Design Rule #1

Design Rules is a series of posts I'd like to continue to make, where I focus on one aspect of design. This one is a mistake that is so obvious, and yet, it keeps happening in new products that come out. Hopefully I can worm my way into the backs of people's minds so that they will intuitively know that these designs are bad ideas.

Design Rule #1: Never install a lanyard into the cap

Imagine you purchase a product like a flash drive. It comes with a cap to cover the metal contacts that will connect to your computer. Also, for your convenience, the flash drive has a lanyard, or some sort of lanyard attachment hook, so you can connect the drive to your keychain.

The problem is, the lanyard is attached to the cap. This raises an obvious red flag for me. I immediately imagine carrying around a lonely cap attached to my keys, while my flash drive sits in an abandoned park. You see this kind of design constantly, and not just on tech products. Poor lanyard design is present on anything that one could conceivably carry on their keychain.

A good design for mace, on the left, has the keychain loop integrated into the product. Bad design on the right, has a separate carrying case for the mace. You may find yourself carrying only the case in a dire situation. Both products from

Recently, I saw this design in a product very similar to the flash drive example. The Wonder Wires Portable 3in1 Cable is about three inches long and features a Micro USB port on one end, and a combo USB-A and MicroSD card reader on the other end. Since this resembles a product I've been interested in for a while called iStubz, I was intrigued by the possibility of adding a MicroSD reader into the mix. I was distracted, however, when the creator started talking about the cap.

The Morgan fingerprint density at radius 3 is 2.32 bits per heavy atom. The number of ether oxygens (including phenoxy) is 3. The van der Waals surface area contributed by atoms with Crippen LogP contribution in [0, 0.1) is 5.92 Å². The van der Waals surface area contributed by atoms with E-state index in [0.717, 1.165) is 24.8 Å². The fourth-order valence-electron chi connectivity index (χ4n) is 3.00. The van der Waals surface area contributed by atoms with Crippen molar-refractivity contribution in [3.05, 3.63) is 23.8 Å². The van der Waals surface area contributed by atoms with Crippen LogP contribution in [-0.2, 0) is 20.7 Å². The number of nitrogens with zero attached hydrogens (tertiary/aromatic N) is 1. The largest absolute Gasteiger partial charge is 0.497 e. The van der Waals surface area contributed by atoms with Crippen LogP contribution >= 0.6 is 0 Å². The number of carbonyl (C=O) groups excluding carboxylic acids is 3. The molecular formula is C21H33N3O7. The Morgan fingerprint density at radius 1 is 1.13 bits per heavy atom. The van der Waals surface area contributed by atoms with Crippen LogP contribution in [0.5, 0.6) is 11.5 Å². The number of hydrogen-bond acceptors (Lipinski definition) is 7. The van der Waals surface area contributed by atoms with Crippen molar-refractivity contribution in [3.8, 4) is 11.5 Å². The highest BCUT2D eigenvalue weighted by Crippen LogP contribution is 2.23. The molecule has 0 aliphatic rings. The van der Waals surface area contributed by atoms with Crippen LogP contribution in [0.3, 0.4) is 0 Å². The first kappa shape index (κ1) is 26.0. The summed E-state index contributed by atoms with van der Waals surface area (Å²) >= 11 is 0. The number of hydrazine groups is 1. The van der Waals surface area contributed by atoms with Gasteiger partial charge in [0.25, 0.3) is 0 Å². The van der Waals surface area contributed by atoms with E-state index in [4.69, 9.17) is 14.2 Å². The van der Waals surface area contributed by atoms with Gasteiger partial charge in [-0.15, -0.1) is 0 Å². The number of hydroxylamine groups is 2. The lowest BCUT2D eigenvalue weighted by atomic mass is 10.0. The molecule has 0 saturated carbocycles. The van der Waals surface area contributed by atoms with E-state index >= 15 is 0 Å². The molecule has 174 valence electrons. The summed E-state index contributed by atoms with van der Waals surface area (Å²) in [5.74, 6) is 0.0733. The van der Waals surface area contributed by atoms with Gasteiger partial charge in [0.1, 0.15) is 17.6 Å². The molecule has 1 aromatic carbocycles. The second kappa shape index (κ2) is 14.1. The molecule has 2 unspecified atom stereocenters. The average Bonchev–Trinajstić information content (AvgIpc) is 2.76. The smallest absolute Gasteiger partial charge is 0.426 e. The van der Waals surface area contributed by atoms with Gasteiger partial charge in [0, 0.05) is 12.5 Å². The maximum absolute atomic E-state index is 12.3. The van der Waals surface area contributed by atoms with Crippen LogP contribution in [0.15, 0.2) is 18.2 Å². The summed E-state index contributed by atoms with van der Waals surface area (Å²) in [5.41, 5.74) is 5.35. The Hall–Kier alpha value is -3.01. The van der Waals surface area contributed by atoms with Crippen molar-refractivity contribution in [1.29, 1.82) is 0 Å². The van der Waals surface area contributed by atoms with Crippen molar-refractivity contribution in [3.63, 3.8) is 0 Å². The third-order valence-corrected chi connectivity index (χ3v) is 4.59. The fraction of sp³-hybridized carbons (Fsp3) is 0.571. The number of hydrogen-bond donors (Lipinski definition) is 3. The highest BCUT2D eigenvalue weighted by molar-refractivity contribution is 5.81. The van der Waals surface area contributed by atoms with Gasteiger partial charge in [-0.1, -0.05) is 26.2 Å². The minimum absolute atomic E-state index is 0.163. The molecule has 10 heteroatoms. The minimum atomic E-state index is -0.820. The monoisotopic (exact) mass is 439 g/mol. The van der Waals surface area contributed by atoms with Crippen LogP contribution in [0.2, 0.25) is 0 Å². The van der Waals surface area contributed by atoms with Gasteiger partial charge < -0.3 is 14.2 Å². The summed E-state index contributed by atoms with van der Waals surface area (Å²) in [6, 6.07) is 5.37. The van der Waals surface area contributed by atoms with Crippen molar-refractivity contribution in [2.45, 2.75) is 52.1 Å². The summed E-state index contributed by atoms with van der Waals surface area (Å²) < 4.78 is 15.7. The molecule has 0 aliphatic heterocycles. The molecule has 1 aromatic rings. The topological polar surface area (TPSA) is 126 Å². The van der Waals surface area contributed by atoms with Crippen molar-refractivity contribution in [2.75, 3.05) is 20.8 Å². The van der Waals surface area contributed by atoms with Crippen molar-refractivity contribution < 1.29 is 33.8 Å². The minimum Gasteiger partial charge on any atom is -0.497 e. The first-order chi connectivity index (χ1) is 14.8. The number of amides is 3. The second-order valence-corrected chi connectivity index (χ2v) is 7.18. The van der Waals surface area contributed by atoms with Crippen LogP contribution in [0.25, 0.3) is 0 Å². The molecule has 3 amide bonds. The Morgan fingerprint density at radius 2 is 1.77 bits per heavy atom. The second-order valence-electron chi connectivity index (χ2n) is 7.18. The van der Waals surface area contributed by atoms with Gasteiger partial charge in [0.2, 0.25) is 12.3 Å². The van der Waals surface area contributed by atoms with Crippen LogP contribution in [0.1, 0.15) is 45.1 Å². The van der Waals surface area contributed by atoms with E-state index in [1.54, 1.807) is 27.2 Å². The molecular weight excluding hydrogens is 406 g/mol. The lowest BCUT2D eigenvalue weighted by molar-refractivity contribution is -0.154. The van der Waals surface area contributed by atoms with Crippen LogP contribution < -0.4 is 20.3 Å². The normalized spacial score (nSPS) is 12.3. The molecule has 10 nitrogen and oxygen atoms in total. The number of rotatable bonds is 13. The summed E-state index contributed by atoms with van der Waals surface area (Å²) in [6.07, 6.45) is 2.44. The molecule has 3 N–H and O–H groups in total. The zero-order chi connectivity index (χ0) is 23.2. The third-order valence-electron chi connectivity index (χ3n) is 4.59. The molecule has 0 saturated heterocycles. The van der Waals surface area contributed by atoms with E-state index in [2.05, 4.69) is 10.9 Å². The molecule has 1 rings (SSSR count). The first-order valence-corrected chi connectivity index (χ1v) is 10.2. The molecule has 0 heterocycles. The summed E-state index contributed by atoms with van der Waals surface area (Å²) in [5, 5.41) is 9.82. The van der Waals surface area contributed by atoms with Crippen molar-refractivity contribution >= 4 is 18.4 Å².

The blue sections are caps that cover the connectors. You can see the lanyard attached to the cap on the left. Additional bad design in this product is the MicroSD which reader requires a physical switch to use. I used to have a Memory Stick for a camera that had 256MB twice. That is, it was a 512MB with a physical switch to go between each 256MB section. While this temporarily solved a problem (since the camera I was using only could handle 256MB) is was far from an elegant solution. Tiny switches are almost never the answer.
The worst part about the Wonder Wire, is that the creator repeatedly demonstrates how strong the cap is in the video. So he clearly thought that the lanyard cap could be a concern. Instead of attaching an eyelet into the body of the cable, he wasted resources developing a stronger cap.

Indeed, we might even glean an additional design rule from this. And that is to eliminate the cap altogether. The Transcend JetFlash T3 Flash Drive includes the lanyard socket in the body of the drive and has no cap at all. It doesn't need one because the connector is already dust and water proof. Now that's good design!

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